Most of the recent new condominium and lodge developments in Breckenridge have been timeshare units. Grand Timber Lodge, Grand Lodge on Peak 7, and Grand Colorado on Peak 8 are the most recent developments all by Breckenridge Grand Vacations. Soon BGV will announce plans for another lodge encompassing the end terminal of the Gondola at the base of Peak 8.
The availability of large multifamily tracts of land in Breckenridge is extremely limited, most of which are owned by Vail Resorts. VR announced that it will not build any future residential projects itself. Instead, it will work with other development companies on these remaining parcels. VR has a seemingly close working relationship and success with BGV, so this partnership will likely continue.
The Town of Breckenridge and Summit County also own some of the remaining large multifamily tracts, but most of these have been slated for affordable housing projects. Therefore, the few remaining privately owned large multifamily parcels will likely be developed as timeshare units. I wonder what effects that may have on the Town of Breckenridge, the Breckenridge Ski Area, the local community and real property values as a whole.
A timeshare unit, whether it be a 1,2,3 or 4 bedroom unit, is sold 52 times (52 weeks per year) to multiple people. It has an average vacancy rate of 15-20% per year, which equates to an occupancy rate of about 300 days per year. The average owner of a timeshare will use their week. If they do not, they may rent the unit out or swap it for a week somewhere else with a cooperating company.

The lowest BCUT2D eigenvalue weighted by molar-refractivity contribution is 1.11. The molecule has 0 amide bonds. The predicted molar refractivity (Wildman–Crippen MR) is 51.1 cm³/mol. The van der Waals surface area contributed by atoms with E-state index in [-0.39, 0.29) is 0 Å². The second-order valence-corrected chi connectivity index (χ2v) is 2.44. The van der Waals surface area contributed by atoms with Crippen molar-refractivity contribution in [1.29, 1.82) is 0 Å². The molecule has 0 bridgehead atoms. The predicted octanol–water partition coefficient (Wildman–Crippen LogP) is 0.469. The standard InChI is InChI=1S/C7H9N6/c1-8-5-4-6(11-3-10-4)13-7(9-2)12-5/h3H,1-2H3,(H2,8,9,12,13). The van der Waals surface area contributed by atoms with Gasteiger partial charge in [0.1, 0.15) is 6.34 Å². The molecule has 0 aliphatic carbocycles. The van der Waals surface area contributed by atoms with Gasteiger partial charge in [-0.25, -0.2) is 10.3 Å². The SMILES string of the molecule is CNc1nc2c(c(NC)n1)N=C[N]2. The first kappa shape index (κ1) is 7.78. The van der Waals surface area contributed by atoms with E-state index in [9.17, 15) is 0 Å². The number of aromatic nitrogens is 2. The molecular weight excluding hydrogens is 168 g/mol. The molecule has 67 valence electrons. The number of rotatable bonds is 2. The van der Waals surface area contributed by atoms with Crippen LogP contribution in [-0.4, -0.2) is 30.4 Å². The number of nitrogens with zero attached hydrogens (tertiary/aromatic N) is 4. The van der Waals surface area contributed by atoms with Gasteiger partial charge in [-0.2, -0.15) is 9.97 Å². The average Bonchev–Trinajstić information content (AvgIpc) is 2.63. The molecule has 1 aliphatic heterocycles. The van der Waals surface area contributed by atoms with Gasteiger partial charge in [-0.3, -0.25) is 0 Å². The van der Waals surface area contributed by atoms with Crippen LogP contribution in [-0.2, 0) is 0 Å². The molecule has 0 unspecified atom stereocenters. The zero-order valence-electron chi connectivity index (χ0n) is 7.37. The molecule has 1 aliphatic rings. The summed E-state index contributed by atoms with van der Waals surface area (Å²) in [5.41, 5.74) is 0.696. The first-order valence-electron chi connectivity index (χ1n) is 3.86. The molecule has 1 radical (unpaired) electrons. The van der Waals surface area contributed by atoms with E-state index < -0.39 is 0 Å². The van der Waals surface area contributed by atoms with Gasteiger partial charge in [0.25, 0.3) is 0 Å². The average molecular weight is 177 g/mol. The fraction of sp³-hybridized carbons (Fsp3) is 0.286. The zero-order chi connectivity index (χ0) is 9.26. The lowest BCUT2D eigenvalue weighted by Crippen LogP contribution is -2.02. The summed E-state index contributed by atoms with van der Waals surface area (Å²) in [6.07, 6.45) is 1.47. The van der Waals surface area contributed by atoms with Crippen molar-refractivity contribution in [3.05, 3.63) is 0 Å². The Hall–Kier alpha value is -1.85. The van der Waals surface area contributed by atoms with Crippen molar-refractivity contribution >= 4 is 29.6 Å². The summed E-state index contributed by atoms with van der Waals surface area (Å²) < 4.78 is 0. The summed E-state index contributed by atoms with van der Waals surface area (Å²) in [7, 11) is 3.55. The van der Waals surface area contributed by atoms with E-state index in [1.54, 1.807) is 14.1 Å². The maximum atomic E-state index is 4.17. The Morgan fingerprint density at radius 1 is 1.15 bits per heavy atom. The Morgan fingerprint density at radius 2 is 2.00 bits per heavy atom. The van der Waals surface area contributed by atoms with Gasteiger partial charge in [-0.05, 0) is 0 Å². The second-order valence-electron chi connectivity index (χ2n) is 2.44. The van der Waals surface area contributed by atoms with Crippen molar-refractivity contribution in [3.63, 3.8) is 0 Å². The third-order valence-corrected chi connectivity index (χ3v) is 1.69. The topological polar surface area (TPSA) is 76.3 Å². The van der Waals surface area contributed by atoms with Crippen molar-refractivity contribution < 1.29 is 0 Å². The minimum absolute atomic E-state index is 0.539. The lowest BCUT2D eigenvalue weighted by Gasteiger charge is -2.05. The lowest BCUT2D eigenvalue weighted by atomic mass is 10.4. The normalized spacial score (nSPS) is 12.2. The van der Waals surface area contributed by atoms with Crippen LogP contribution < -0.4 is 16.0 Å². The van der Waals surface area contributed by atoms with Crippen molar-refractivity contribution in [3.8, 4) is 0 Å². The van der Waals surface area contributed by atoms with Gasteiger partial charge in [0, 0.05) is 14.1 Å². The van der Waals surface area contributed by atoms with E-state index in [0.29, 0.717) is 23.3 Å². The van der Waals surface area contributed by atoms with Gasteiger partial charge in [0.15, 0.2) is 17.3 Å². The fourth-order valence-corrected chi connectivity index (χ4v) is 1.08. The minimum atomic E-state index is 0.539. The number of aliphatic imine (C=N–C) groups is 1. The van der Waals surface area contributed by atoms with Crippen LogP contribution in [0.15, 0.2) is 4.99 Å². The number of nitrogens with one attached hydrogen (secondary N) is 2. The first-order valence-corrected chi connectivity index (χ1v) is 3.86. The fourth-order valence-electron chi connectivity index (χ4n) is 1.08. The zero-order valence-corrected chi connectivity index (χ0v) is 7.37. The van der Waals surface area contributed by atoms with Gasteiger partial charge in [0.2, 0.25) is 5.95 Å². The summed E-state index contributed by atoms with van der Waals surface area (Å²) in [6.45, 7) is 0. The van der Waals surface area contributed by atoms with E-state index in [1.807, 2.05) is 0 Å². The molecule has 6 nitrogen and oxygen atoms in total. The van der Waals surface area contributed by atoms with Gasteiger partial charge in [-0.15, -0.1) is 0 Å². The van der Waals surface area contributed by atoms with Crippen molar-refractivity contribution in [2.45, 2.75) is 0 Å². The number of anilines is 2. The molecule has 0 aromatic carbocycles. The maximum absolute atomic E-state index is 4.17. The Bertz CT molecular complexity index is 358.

In contrast, a wholly owned 2 bedroom unit is typically owned by one entity and the average number of nights it is occupied is 120.
It would be reasonable to assume that the remaining multifamily timeshare developments are going to have a significant impact on the number of visitors to Breckenridge compared to that of traditionally wholly owned units. This means increased visitation to Breckenridge as a whole. The positive effect may be that the community financially benefits from more commerce for lodging, retail, restaurants, ski area, etc. The negative consequences may be more crowding at the ski area and in town, traffic congestion and parking scarcity, as well as strain on existing resources.
From a real estate perspective, the development of these few remaining multifamily/lodge parcels of land into timeshare units will reduce the future supply of wholly owned units. Most likely, some visitors and owners of timeshare units will want to spend more than a week in Breckenridge resulting in a desire to purchase a wholly owned property. This will increase the demand for wholly owned units in Breckenridge, the supply of which is now almost totally limited to the existing properties available. This will likely result in a significant upward pricing pressure for these existing units.Posted by Andrew Biggin on